Finalization and implementation of the action plan may be a protracted and iterative process if the regulator seeks to provide “supervisory non-objection” and gives feedback around content, deadlines, and deliverables. In the worst-case scenario, the action plan may be rejected by the regulator and require significant overhaul (e.g., new plan, more or less detail, shorter deadlines, alternative milestones, etc.). Once implemented, material changes to the action plan generally require “no supervisory objection” or approval from the regulator.

To manage implementation, banks should establish a project management team to drive and report on progress, especially if a new Compliance Committee with reporting requirements is established. The board should also approve the plan and take an active role in overseeing its implementation (see next section).

Board Oversight Within 90 days, the board must improve its supervision and direction of the AML/CFT (countering the financing of terrorism) program and take full responsibility for the development, approval, implementation, and adherence by the bank to a sound BSA/AML program.


The board must increase oversight of BSA compliance and establish a subcommittee to monitor and oversee the bank’s compliance with the order (Compliance Committee). This committee should provide monthly reports on compliance actions to the board.


Within 30 days of each meeting, the Compliance Committee must submit a report to the board about the status of the action plan/remediation, which the board must then submit to the regulator within 10 days of the first board meeting after receipt of such report.



Board members, particularly independent directors, are under heightened scrutiny for their oversight (or lack thereof) of banks’ BSA/AML compliance programs. Regulators expect them to take active, almost managerial, roles in overseeing the BSA/AML program. The establishment of a Compliance Committee will only magnify the microscopic focus placed on board members’ expertise, skills, and level of engagement. More active involvement by independent members may also cause tensions with the bank if their activities cross the line into day-to-day management of business-as-usual (BAU) activities.

From an operational perspective, establishment of a Compliance Committee will require significant time by the BSA compliance team and management for project management, regular update meetings, and periodic written reports.

In cases where the committee must submit periodic or monthly reports to the regulator, the reports should be detailed, accurate, and realistic, since regulators have criticized management and the board for overestimating the effectiveness of remedial efforts. Such criticism ties back closely to the regulatory expectation noted above that banks not take a “check the box” approach to remedial actions.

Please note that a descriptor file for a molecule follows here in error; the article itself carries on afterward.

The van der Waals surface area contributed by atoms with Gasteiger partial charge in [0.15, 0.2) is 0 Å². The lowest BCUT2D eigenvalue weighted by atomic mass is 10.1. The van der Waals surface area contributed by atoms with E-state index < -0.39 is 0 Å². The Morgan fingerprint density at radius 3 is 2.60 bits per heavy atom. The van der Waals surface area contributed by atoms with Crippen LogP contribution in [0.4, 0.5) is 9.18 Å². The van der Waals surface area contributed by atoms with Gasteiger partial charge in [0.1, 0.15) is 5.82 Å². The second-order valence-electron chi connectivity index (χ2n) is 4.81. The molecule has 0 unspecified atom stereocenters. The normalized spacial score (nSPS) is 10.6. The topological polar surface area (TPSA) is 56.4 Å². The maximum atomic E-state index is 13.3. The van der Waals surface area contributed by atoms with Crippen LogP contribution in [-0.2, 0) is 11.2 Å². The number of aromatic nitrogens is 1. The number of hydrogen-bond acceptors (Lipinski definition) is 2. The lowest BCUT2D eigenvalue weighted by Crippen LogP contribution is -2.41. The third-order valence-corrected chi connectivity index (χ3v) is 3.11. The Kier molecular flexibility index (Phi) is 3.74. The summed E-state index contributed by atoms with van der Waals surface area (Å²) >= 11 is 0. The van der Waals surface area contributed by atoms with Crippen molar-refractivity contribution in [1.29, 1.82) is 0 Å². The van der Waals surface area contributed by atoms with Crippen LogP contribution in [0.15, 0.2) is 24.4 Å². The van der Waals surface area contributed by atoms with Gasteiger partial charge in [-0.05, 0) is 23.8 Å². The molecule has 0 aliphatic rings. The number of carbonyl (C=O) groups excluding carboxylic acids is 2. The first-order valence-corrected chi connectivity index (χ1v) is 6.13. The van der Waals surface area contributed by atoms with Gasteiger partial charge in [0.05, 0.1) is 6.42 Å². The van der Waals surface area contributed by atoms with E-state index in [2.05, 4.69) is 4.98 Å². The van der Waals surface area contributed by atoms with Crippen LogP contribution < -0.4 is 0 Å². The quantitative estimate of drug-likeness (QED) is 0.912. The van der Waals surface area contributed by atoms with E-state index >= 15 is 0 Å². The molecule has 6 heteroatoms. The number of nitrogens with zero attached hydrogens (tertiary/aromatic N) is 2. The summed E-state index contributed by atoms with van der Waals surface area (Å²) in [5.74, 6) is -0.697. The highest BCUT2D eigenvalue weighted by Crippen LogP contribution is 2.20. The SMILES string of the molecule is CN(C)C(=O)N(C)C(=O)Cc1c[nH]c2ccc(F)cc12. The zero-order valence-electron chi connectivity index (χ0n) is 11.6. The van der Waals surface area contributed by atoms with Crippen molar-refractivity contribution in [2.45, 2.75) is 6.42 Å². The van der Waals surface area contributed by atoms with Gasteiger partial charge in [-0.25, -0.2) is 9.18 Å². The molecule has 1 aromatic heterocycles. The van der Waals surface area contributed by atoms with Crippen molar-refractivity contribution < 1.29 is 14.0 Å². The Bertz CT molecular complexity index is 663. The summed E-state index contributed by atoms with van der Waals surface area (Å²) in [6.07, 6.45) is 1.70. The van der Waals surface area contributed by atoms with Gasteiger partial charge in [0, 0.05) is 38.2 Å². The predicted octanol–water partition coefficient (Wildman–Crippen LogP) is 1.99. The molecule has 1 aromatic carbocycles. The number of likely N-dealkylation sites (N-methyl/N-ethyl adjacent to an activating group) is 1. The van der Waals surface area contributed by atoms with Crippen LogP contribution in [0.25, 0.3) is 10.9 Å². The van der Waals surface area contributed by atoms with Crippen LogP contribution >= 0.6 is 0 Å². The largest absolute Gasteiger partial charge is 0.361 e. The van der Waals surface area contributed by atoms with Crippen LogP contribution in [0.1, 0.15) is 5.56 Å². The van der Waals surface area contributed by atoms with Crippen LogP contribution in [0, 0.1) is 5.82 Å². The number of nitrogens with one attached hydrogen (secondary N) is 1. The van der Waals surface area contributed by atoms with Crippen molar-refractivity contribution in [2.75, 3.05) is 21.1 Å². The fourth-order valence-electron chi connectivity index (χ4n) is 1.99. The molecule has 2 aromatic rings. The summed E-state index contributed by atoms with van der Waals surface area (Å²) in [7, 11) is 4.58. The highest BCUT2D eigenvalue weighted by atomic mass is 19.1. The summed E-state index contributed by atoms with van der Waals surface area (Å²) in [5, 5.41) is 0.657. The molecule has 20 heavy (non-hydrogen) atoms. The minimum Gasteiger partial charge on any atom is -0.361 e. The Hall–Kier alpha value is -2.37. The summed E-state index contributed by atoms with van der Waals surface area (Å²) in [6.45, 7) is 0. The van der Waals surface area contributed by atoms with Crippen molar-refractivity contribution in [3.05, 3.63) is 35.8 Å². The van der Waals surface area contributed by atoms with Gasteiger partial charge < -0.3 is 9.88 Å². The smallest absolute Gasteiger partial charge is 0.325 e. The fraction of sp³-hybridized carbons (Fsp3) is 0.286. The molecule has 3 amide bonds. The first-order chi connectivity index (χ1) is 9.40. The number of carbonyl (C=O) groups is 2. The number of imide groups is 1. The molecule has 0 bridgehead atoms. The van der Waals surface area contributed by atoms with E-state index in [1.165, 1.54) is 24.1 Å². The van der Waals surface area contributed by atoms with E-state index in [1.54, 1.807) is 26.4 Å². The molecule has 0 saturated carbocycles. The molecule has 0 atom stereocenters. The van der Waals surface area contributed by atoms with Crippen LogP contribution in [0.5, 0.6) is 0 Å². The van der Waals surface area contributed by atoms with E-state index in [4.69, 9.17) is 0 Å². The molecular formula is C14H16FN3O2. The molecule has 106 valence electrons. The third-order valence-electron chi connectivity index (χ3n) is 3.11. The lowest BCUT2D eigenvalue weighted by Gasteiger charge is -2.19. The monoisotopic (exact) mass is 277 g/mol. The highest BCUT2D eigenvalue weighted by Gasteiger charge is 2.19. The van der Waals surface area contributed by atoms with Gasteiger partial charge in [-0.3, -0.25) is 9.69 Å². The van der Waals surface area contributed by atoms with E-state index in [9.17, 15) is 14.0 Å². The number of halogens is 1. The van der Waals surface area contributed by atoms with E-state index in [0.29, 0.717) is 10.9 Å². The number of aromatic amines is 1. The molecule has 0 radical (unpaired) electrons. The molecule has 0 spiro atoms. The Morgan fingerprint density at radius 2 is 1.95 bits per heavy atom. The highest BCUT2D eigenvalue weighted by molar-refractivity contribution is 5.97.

Staffing Assessment The board shall ensure that the BSA compliance department is appropriately staffed with personnel who have the requisite skills, expertise, training, and authority. The board should also ensure the bank has a permanent and qualified BSA officer vested with sufficient independence, authority, and resources.

The board must, within 90 (or 180) days of the order, review and assess the capabilities and qualifications of the bank’s BSA officer and BSA department and document its determination in writing.

Regulators want to see qualified and experienced compliance teams regardless of a bank’s size. They are not hesitating to direct management or the board to replace staff and to cite specific names in exam reports. Regulators are particularly focused on the skills, background, and stature of the BSA officer (BSAO), as well as his/her access to the board. They are also voicing their expectations that the BSAO be solely dedicated to BSA/AML compliance (i.e., not responsible for other areas of the compliance program) and operate independently of management. Small institutions where the chief compliance officer (CCO) wears two hats may need to consider hiring a dedicated BSAO.

Regulators are also scrutinizing the adequacy, composition, and skills of the BSA/AML compliance team. This means that banks can no longer deploy a small BSA/AML compliance team of generalists to conduct all activities. The team must include subject matter experts in “know your customer” (KYC) procedures, transaction monitoring, investigations, sanctions, and risk assessments.

As a matter of best practice, the BSAO should conduct and document annual and periodic staffing assessments to ensure they have sufficient levels of personnel to address BAU activities and any anticipated growth in business. The assessments should take into account the institution’s size, complexity, products, clients, and AML systems. Importantly, the assessments should account for any staffing needs to address remediation. Regulators will review these during exams and expect to see both quantitative and qualitative assessments that are clearly documented and justified by underlying data.

Several orders have required boards to conduct independent staffing assessments and report those results to the OCC or FDIC. In such cases, the use of independent third parties can ensure that the assessment is not influenced by management or the BSAO/team. As with any internal periodic exercise, these independent assessments should be both qualitative and quantitative in nature. Banks should be prepared for regulators to scrutinize these reports and the underlying work papers and to anticipate needing to hire additional staff/replace certain staff upon receipt of a report, including the BSA officer. Examiners may also interview team members to validate (or challenge) the findings in an internal/external assessment.